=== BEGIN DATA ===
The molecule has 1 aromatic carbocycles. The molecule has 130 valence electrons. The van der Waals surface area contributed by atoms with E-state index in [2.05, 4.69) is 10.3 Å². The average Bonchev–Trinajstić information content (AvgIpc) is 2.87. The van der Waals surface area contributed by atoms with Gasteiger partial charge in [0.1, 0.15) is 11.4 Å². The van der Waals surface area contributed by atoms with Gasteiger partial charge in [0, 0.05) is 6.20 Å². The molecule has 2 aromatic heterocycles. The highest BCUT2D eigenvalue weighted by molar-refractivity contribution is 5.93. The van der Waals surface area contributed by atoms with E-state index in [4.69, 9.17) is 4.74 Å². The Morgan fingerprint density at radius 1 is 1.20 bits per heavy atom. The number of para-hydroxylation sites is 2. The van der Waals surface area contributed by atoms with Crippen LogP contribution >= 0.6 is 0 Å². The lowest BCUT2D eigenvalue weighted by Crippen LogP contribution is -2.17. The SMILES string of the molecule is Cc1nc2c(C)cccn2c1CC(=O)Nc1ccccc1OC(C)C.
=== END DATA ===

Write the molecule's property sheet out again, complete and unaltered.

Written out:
The molecule has 1 aromatic carbocycles. The molecule has 130 valence electrons. The van der Waals surface area contributed by atoms with E-state index in [2.05, 4.69) is 10.3 Å². The average Bonchev–Trinajstić information content (AvgIpc) is 2.87. The van der Waals surface area contributed by atoms with Gasteiger partial charge in [0.1, 0.15) is 11.4 Å². The van der Waals surface area contributed by atoms with Gasteiger partial charge in [0, 0.05) is 6.20 Å². The molecule has 2 aromatic heterocycles. The highest BCUT2D eigenvalue weighted by molar-refractivity contribution is 5.93. The van der Waals surface area contributed by atoms with E-state index in [4.69, 9.17) is 4.74 Å². The Morgan fingerprint density at radius 1 is 1.20 bits per heavy atom. The number of para-hydroxylation sites is 2. The van der Waals surface area contributed by atoms with Crippen LogP contribution >= 0.6 is 0 Å². The lowest BCUT2D eigenvalue weighted by Crippen LogP contribution is -2.17. The SMILES string of the molecule is Cc1nc2c(C)cccn2c1CC(=O)Nc1ccccc1OC(C)C.